The focus is on the major cities of Bologna, Milan, Naples, Turin, and especially the capital Rome, where the populist anti-establishment Five Star is heading the race for the mayor's seat.
More than 13 million people are eligible to choose members of 1,300 municipal councils in a two-round ballot to be completed on June 19th.
By midday, turnout stood at almost 18%, the interior ministry said.
Despite the possibility his center-left Democratic Party (PD) could lose control of both Rome and Milan, Renzi has played down the significance of the vote.
On Sunday, as if to demonstrate his insouciance, the 41-year-old prime minister visited the training camp of the Italian football squad, to wish them luck in the Euro 2016 championships starting in France next week.
“The municipals are about mayors, the people whose job it is to repair the streets, not the government of the country,” Renzi said recently.
Rome has been without an elected leader since last October, when Ignazio Marino, a member of Renzi's PD, was forced to quit over an expenses scandal.
Voting in the Trastevere district of the capital, Rolando Antonucci, 78, told AFPTV he hoped for greater civic-mindedness “among citizens and lawmakers alike.”
“I came to vote because I have hope… who knows, maybe for once I will be satisfied with my vote.”
By 1700 GMT, turnout stood at just over 46 percent, the interior ministry said.
Rome is saddled with a debt of more than €13 billion ($15 billion), which is twice its annual budget.
The expenses scandal and a much bigger unrelated scandal over organized crime's infiltration of Rome's City Hall have bolstered Five Star's Virginia Raggi.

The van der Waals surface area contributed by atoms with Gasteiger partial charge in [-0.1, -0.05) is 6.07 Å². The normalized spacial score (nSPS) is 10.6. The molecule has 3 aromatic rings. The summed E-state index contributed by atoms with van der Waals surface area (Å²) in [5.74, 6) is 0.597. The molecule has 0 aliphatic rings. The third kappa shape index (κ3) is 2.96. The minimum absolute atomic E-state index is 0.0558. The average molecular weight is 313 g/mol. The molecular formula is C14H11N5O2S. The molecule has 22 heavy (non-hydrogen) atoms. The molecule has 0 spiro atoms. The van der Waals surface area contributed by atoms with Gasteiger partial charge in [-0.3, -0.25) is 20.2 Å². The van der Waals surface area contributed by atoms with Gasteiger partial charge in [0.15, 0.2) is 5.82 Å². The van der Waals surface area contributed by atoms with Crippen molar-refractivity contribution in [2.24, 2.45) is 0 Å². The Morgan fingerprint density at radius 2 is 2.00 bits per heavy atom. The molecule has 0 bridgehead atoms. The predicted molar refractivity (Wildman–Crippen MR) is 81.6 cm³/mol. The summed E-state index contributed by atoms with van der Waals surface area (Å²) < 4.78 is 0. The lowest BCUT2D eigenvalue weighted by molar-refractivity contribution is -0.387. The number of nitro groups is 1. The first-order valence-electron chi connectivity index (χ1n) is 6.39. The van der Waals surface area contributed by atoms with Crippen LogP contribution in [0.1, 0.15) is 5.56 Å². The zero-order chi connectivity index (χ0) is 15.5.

The 37-year-old went into Sunday's vote with polls indicating she could secure around 30% of first-round votes. The PD's Roberto Giachetti was trailing on around 24%.
Losing Rome would not augur well for Renzi four months before a referendum on constitutional reforms designed to end decades of gridlock in parliament.
Renzi has vowed to resign if voters reject the reforms.
In Milan, the PD candidate is locked in a tight race with the candidate of the right.
Five Star meanwhile is hoping that success in Rome will give it the platform it needs to transform itself into Italy's main opposition in the run-up to national elections due by June 2018 at the latest.
With former premier Silvio Berlusconi now a fading figure on the national stage, Italy's right is being reshaped and the battle for its leadership is being played out in the capital.
Giorgia Meloni, a candidate put up by one of several small groups that emerged from Italy's neo-fascist movement, is being backed by the anti-immigrant Northern League, whose leader Matteo Salvini wants to unite all the right behind himself.
But Berlusconi has backed another candidate Alfio Marchini, having told the pregnant Meloni that the role of mayor was not compatible with motherhood.
There are concerns turnout could be low, with millions of Italians enjoying a long holiday weekend as a result of Republic Day falling on Thursday.
In a referendum in April on offshore oil platforms, the turnout was a meagre 32%